Adult females moult slightly later in the season followed by the males in the autumn to winter months. Adult moulting takes place in deep, muddy wallows, shared with many others.



Leopard seals occasionally attack and kill pups, and killer whales may prey on pups and older seals, though neither are believed to have any significant affect on the population.

Human impact

Southern elephant seals were harvested for oil in the early 1800s after Antarctic fur seal numbers dropped. Numbers reduced dramatically and by 1900 sealing was no longer economically profitable. After a short period of recovery sealing was resumed but following management regulations from 1909 to 1964 when it was found to be no longer viable. Approximately 260,000 bull elephant seals were harvested from 1910 - 1965.

The southern elephant seal is now fairly widespread and recovering in numbers following huge hunting pressure in the nineteenth century.

Today, the main threat to elephant seals in New Zealand is harassment by humans or dogs while ashore. Seals usually haul out on land to rest, moult or breed and at these times they should be left undisturbed. It is also possible that elephant seals are affected by ship-strike and fishing mortality though little information exists on these impacts.

IUCN Red List of Threatened Species status: Least Concern (population trend: unknown).

DOC's work

Elephant seals are protected under the Wildlife Act 1953 and the Marine Mammal Protection Act 1978.

DOC is currently creating a database to record sightings of elephant seals. This is to help work out the present distribution and range of the species.

We're also working with researchers from other countries to gather information on the number of seal pups produced each year and to work out what elephant seals eat in the New Zealand Sub-Antarctic Islands.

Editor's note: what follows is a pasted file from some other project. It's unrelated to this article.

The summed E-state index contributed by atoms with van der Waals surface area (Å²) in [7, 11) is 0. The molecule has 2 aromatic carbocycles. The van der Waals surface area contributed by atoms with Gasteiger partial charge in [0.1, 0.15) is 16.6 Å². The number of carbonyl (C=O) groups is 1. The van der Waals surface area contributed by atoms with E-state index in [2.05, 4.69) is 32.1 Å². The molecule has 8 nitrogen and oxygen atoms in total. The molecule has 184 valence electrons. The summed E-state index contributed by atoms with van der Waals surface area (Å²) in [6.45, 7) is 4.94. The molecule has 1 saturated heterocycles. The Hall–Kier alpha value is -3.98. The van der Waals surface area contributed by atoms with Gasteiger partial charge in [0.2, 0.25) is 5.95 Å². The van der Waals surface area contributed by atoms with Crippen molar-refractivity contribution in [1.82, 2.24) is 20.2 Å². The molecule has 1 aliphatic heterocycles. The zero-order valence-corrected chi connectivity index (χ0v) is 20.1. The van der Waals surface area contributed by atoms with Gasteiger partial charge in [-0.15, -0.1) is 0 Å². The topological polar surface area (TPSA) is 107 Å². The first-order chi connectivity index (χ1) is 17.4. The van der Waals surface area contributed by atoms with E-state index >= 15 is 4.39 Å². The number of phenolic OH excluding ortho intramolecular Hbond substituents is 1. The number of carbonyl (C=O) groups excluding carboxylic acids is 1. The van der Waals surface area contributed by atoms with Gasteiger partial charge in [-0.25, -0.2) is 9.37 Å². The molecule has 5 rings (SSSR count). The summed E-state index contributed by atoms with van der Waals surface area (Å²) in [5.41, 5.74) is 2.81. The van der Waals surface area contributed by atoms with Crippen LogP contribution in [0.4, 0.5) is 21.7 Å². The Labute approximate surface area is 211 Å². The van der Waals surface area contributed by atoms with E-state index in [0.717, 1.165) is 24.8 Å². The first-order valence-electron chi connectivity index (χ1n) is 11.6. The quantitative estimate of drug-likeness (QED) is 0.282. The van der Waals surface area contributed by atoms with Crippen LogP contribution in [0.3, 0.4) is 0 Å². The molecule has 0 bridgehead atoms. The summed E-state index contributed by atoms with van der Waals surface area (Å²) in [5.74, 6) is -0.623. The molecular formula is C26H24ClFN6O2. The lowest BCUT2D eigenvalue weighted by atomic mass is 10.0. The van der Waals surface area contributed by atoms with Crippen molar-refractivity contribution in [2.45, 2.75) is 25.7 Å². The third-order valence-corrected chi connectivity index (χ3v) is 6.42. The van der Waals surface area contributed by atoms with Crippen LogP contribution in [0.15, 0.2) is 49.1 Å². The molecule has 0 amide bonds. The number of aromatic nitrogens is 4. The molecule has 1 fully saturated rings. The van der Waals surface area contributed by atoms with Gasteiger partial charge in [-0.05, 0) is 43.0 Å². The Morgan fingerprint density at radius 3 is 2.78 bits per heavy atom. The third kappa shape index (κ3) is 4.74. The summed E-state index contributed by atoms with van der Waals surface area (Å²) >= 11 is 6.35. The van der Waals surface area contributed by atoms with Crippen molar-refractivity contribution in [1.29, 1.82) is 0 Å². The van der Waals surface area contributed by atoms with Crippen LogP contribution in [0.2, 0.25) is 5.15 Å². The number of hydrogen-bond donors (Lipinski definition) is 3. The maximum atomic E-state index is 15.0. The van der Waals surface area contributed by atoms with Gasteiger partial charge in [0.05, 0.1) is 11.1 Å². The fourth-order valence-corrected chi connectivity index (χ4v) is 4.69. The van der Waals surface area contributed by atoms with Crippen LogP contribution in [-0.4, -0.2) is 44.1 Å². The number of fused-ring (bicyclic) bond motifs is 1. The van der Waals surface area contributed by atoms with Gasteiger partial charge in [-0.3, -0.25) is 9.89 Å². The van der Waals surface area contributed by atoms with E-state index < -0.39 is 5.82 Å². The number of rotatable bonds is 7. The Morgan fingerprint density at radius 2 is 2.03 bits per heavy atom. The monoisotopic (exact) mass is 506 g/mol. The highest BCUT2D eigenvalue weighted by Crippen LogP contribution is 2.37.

Elephant seals are very large animals. They could easily crush a person simply by rolling over and can move surprisingly quickly on land. Although they have fairly small teeth, they are capable of penetrating another seal's skin and can inflict a serious wound to humans.

Report sightings of seals and sea lions

We are particularly interested in sightings of seals or sea lions which are rarely seen in New Zealand. See New Zealand fur seals for information on when to call us for that species.

You can report sightings of seals to our conservation hotline 0800 DOC HOT (0800 362 468). You can also report a sighting online.

Reports of sightings are always valuable and help increase our knowledge of seal and sea lion distribution and movements around New Zealand.

If you need help identifying species, download the marine mammal sighting form (PDF, 416K) (Word, 4,300K). You can use the images and descriptions to find out which species of seal or sea lion you observed.

Record the details

Include as much information as possible with your sighting:

  • the date, time and location (GPS coordinates if possible)
  • the number of seals and estimated sizes
  • take photographs or video if possible.

Call the DOC conservation emergency hotline 0800 DOC HOT (0800 362 468) if you see a seal that is:

  • severely injured
  • entangled in marine debris
  • being harassed by people or dogs.

How to approach seals

Seals are wild animals and will defend themselves if they feel threatened. Adult seals can move surprisingly quickly on land. While they can look harmless, seals can inflict serious injuries to dogs or people and can carry infectious diseases.

Follow these simple guidelines when watching seals for your safety and that of the animals:

  • stay at least 20 m away
  • don’t disturb seals by making loud noises or throwing things
  • keep dogs and children away 
  • don’t feed the seals
  • never attempt to touch a seal.

It is an offence under the Marine Mammals Protection Act 1978 (MMPA) to disturb, harass, harm, injure or kill a seal. A dog owner whose dog attacks a seal could face prosecution. Anyone charged under the MMPA with harassing, disturbing, injuring or killing a seal faces a maximum penalty of two years’ imprisonment or a fine to a maximum of $250,000. 

If you accidentally catch or harm a seal

You must report it as soon as possible to our conservation hotline 0800 DOC HOT (0800 362 468) or the Ministry for Primary Industries (0800 008 333).

If the seal is alive you should release it back into the water as quickly and gently as possible, provided it is safe to do so. Be particularly careful with seals as they may be aggressive and bite.

If the seal is dead, either release the carcass at sea or preferably bring it to shore for us to recover.